While the rest of the mercenary group struggles to take down Guts, Griffith manages to incapacitate him with a single blow. Rather than killing him, he orders Casca to use her body heat to keep the boy warm while he recovers from his injuries, stating it is “a woman’s duty.” While this would be a prime example of misogynistic behaviour at the best of times, it is made even worse by the fact that Casca is shown to want to be perceived as a man rather than a woman.

It is hard to tell if this is part of Berserk being a product of its time or an intentional part of Kentaro Miura’s world-building, especially when you include Guts’ use of homophobic slurs to describe Griffith a few pages later. I am inclined to think it is the latter, based on the underhanded tactics Griffith employs as the leader of the Band of the Hawk. It is part of what Berserk has spent the last four volumes establishing for the reader – the world is full of darkness and pain. Even those who are seemingly angelic and merciful cannot escape being tainted by it.

Berserk guts vs griffith

Griffith manages to convince Guts to join the Band of the Hawk by beating him in a duel. This volume of Berserk ends with the mercenaries causing chaos among the enemy forces a short time later, with Guts given the dangerous yet important job of keeping the enemy cavalry at bay while the bulk of Griffith’s forces makes their escape. There are some incredibly detailed panels in this sequence, with art that continues to stand out but it can’t overshadow the troubling subject matter on the pages.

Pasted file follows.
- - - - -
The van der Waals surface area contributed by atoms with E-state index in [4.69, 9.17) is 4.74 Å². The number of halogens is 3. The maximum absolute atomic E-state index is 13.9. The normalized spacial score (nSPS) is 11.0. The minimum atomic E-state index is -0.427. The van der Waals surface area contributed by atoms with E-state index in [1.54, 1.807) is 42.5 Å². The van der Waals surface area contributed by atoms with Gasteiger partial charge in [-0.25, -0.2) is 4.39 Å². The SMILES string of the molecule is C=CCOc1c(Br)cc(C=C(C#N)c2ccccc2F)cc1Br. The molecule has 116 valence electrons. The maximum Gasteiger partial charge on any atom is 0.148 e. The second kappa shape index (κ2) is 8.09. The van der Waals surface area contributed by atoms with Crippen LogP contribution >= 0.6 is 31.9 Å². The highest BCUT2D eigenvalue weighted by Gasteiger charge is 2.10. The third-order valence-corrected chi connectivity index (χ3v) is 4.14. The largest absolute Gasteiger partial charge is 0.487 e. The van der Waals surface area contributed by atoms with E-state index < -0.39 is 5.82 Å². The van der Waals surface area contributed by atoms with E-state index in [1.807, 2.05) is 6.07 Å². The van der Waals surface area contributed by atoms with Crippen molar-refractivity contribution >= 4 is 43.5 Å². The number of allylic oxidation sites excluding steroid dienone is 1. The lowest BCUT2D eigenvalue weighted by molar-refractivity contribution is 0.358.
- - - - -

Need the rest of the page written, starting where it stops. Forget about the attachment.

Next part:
This was a tough volume to read through but also an important one. We now know why Guts is such a deeply angry man and the origins of his relationship with Griffith. The Golden Age Arc is the payoff for the non-linear storytelling that Mirua has employed up to this point. It is a difficult technique to get right, but the impact that it allows him as a writer makes it worth the risk.

Despite the incredibly upsetting events depicted, Berserk remains worth the effort to read. You can grab volume 4 in paperback or digital format on Amazon.